PRC0051. In addition, pursuant to section 215(d)(5) of the FPA,\8\
the Commission directed NERC to develop modifications to 56 of the 83 approved Reliability Standards, including PRC0050.\9\
\5\ Rules Concerning Certification of the Electric Reliability Organization; and Procedures for the Establishment, Approval, and Enforcement of Electric Reliability Standards, Order No. 672, FERC Stats. & Regs. ] 31,204, order on reh'g, Order No. 672A, FERC Stats. & Regs. ] 31,212 (2006).
\6\ North American Electric Reliability Corp., 116 FERC
\7\ Mandatory Reliability Standards for the BulkPower System, Order No. 693, FERC Stats. & Regs. ] 31,242, order on reh'g, Order No. 693A, 120 FERC ] 61,053 (2007).
\8\ 16 U.S.C. 824o(d)(5).
\9\ Order No. 693, FERC Stats. & Regs. ] 31,242 at P 1475.
4. NERC's Rules of Procedure provide that a person that is
``directly and materially affected'' by BulkPower System reliability
may request an interpretation of a Reliability Standard.\10\ In
response, the ERO will assemble a team with relevant expertise to
address the requested interpretation and also form a ballot pool.
NERC's Rules of Procedure provide that, within 45 days, the team will
draft an interpretation of the reliability standard and submit it to
the ballot pool. If approved by the ballot pool and subsequently by the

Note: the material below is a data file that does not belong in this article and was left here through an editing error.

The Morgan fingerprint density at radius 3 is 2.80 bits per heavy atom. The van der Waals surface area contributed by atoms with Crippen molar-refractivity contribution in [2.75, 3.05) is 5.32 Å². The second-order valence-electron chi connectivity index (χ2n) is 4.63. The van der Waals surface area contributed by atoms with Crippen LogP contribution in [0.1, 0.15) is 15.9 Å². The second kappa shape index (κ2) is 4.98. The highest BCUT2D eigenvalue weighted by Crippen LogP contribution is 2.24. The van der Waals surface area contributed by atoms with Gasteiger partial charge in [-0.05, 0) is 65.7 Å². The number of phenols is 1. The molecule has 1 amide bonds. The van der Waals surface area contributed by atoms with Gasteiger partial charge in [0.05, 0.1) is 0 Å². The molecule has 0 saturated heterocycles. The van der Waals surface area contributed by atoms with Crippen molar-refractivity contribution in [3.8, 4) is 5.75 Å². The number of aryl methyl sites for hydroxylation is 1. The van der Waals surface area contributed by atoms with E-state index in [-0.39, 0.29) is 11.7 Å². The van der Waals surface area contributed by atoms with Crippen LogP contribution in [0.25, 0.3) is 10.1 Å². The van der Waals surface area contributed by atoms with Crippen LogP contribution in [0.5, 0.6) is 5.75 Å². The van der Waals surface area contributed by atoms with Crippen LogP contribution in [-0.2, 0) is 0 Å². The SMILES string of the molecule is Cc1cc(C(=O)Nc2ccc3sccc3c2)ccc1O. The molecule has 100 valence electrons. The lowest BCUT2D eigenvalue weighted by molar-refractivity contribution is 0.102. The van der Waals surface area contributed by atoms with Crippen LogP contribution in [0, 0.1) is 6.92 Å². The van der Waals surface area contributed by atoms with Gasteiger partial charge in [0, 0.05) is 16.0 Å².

NERC Board of Trustees (Board), the interpretation is appended to the
Reliability Standard and filed with the applicable regulatory authorities for approval.
\10\ NERC Rules of Procedure, Appendix 3A, Reliability Standards Development Procedure, Version 6.1, at 2627 (2007).
II. Reliability Standard PRC0051
5. The purpose of PRC0051 is to ``ensure all transmission and generation Protection Systems affecting the reliability of the Bulk Electric System (BES) are maintained and tested.'' In particular, Requirement R1, requires that:
R1. Each Transmission Owner and any Distribution Provider that owns a transmission Protection System and each Generator Owner that owns a generation Protection System shall have a Protection System maintenance and testing program for Protection Systems that affect the reliability of the BES. The program shall include:
R1.1. Maintenance and testing intervals and their basis.
R1.2. Summary of maintenance and testing procedures.
6. NERC defines ``Protection System'' as follows: ``Protective relays, associated communication systems, voltage and current sensing devices, station batteries and DC control circuitry.'' \11\ \11\ See NERC Glossary of Terms Used in Reliability Standards at http://www.nerc.com/docs/standards/rs/Glossary_of_Terms_ 2010April20.pdf.
III. NERC Proposed Interpretation
7. In the NERC Petition, NERC explains that it received a request from the Working Group for an interpretation of Reliability Standard PRC0051, Requirement R1, addressing five specific questions. Specifically, the Working Group questions and NERC proposed interpretations include:
Request 1: ``Does R1 require a maintenance and testing program for the battery chargers for the `station batteries' that are considered part of the Protection System?''
Response: ``While battery chargers are vital for ensuring `station batteries' are available to support Protection System functions, they are not identified within the definition of `Protection Systems.' Therefore, PRC0051 does not currently require maintenance and testing of battery chargers.''